During the DeveloperWeek Hackathon, we had the awesome opportunity to talk to and work with a number of smart, forward thinking developers who were looking to integrate calling and messaging capabilities into their apps or services. One of the winners created ‘Centrd’, a mental health app, that tracks and monitors deviations of normal behavior to create an interactive journal and proactively messaged close friends if signs of depression are detected. The team consisted of Evan Pun, Zachary Zeleznick and Ryan Ma.
We caught up with the team after the event to ask these 12 essential questions, to better understand their development process, what drove them to create Centrd and what makes them tick.
What is each of your backgrounds in and what brought you together as a team?
Evan: Design and Health Tech; Currently working for FirstDerm, a tele-dermatology startup as a product designer. Previously worked at KP Innovations and Advanced Tech
Zach: Bioengineering and Computer Science; Previously worked at KP Innovations and Advanced Tech
Ryan: Molecular Biology and Computer Science; I’m currently working for CancerLinQ. I previously worked at Whitekoat. The three of us met at a hackathon last year and are all members of a mentoring organization, Edge Interns. After that event we continued working together at other events, usually building products centered on healthcare, a topic we are all passionate about.
What was your inspiration or thought process for creating the app?
Our goal was to help address the growing issue of depression and suicide. Recent studies examining the mental health of college students report that nearly 50% of all students experience a period of depression during their college career. To alleviate this pressing burden, Centrd focuses on expression and empathy as a medium of communication. Users are able to express their thoughts in-app — venting their discomforts and sharing their moments of gratitude.
User thoughts are then captured in the form of an interactive journal, and provide the fuel for Centrd’s machine learning algorithms. Utilizing Cortical.io’s Retina engine and Microsoft Cortana’s sentiment and emotional analysis of text and facial features, we identify deviations from a user’s normal behavior. Then, depending on the severity we alert either a designated close friend, family members — or in an emergency situation, a 3rd party assistance hotline. Through this system of continued support, we hope to inspire a more connected community. A community of listeners, friends, and mentors — a place where even in one’s darkest moments there will always be a guiding hand.
What was your technology stack for the project?
For the front-end, we utilized Swift to create the iOS application. On the back-end we utilized Flask and SQLAlchemy with a PosgreSQL database that was hosted on Heroku. In terms of API’s we utilized Flowroute for SMS messaging, Corcial.io & Microsoft Cortana for machine learning and analysis, and SparkPost for sending email notifications.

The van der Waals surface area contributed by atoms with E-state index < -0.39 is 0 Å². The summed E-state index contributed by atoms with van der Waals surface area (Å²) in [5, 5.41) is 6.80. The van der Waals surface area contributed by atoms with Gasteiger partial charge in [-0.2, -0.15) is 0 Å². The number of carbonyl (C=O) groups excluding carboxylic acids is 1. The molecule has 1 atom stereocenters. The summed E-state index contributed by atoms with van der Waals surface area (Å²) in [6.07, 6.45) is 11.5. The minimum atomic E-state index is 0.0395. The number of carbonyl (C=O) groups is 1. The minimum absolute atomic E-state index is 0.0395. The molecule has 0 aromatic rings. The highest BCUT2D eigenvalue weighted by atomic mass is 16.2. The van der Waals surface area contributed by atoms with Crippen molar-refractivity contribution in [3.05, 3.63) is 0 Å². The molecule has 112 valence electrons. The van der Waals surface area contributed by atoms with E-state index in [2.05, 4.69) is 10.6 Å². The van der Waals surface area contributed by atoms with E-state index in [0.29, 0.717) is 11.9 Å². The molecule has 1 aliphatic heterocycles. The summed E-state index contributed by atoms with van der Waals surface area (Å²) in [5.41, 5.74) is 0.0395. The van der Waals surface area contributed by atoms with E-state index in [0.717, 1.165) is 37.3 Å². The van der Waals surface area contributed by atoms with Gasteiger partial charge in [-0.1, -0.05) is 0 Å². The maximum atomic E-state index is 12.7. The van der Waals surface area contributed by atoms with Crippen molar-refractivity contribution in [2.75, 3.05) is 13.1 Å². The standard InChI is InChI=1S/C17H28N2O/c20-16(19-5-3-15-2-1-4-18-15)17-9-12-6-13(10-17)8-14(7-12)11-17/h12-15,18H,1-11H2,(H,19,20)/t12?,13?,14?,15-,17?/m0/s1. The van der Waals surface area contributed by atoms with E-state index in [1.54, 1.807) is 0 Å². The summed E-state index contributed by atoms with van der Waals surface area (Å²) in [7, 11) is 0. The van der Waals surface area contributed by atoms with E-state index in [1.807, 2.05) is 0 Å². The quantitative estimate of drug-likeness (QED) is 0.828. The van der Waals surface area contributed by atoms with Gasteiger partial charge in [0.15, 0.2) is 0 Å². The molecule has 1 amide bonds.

Do you each have a feature or particular capability that you really wish was included in the app?
Evan: Passive facial and expression analysis, which would have been leveraged to create a more robust mental health profile.
Zach: Audio-to-Speech in order to allow journaling on the go; adding a Star Trek like feel.
Ryan: Visuals for displaying the data and analysis behind the application to help the user understand how and why Centrd works.
How do you think the ability to utilize SMS differentiates or adds value to your app?
Most applications utilize push notifications when they need to connect with a user, however this has the caveat of requiring the user to have the application installed.
Luckily, SMS does not have this limitation and is a crucial component for us as we wanted Centrd to be as easy as possible to use. By allowing us to notify 3rd party users, without the onus of installing another application, users are not limited in their choices for an emergency contact. This is directly in line with our goal of having Centrd be extremely simple to use and have it be a key differentiating factor from other applications.
Another benefit of using SMS is that users are more likely to silence app notifications than texts making emergency contacts more likely to receive the request for help when it is sent through a text.
Anything next on the horizon for the team or the app?
We don’t currently have anything planned for the application or the team although continuing to build Centrd into a fully functional application is not out of the question.
Transporter, time machine or cloak of invisibility?
Evan: Invisibility cloak
Zach: Time machine; I’ve always wanted to be a doctor
Evan: Sony Vaio
Zach: Used Macbook (2007 model)
Ryan: HP Envy 15
Evan: iPhone 6
Zach: iPhone 6
Ryan: Galaxy S4
Evan: Sunrise Calendar
Zach: Messenger. It’s largely replaced texting and email for me
Ryan: Venmo. It’s removed the hassle of splitting the bill with my friends
I once waited in line for…?
Evan: 4 hours for Franklin’s BBQ in Austin, TX; it was glorious!
Zach: A selfie with Tim Cook
Ryan: To see the Mona Lisa
Stay tuned for more info about the exciting future of Centrd!